While others were either going bust or backing away from the mortgage market in the wake of the housing crash, Wells Fargo rushed in. That paid off in 2012. Low interest rates and rising housing profits sparked a refinance boom. Wells benefited more than any of its rivals. Profits rose nearly 20% last year. The bank is now by far the biggest mortgage lender in the U.S., making nearly one out of every three home loans last year.
Now Wells may be too tied to the mortgage market. A rise in interest rates, which some think could happen as early as the fall, is likely to cut off refinance activity. It could also make it harder for Wells to sell off many of the mortgages it holds. Still, unlike many of its large bank rivals, Wells has stayed away from most of Wall Street’s riskiest businesses. It’s unlikely to be as affected by new regulations as many of its rivals. As a result, many see it as a safer play on the U.S. banking recovery.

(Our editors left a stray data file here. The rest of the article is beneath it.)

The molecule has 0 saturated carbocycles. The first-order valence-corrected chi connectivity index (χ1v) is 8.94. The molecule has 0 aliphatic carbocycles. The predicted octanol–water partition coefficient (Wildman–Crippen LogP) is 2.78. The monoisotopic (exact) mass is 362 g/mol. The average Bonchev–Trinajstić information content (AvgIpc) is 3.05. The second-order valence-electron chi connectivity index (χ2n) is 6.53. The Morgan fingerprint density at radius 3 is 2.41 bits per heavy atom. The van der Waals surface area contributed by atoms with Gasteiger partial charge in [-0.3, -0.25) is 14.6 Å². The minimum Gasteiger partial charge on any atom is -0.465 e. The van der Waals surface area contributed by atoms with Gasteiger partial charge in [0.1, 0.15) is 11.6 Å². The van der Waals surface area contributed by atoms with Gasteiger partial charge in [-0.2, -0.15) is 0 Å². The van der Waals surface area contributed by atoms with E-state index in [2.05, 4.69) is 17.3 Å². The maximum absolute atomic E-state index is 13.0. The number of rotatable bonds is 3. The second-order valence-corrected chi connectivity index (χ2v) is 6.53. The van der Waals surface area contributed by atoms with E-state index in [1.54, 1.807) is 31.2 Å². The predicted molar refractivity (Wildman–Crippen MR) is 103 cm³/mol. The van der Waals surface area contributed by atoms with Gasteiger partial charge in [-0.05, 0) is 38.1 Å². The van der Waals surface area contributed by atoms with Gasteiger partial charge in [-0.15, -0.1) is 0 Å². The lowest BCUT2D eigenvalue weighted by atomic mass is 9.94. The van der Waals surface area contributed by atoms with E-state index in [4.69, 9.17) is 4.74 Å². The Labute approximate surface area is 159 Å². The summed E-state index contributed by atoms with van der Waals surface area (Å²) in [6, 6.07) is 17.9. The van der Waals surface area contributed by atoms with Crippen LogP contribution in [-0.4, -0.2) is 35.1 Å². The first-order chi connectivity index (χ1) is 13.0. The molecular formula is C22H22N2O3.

Some of America's largest corporations are also great workplaces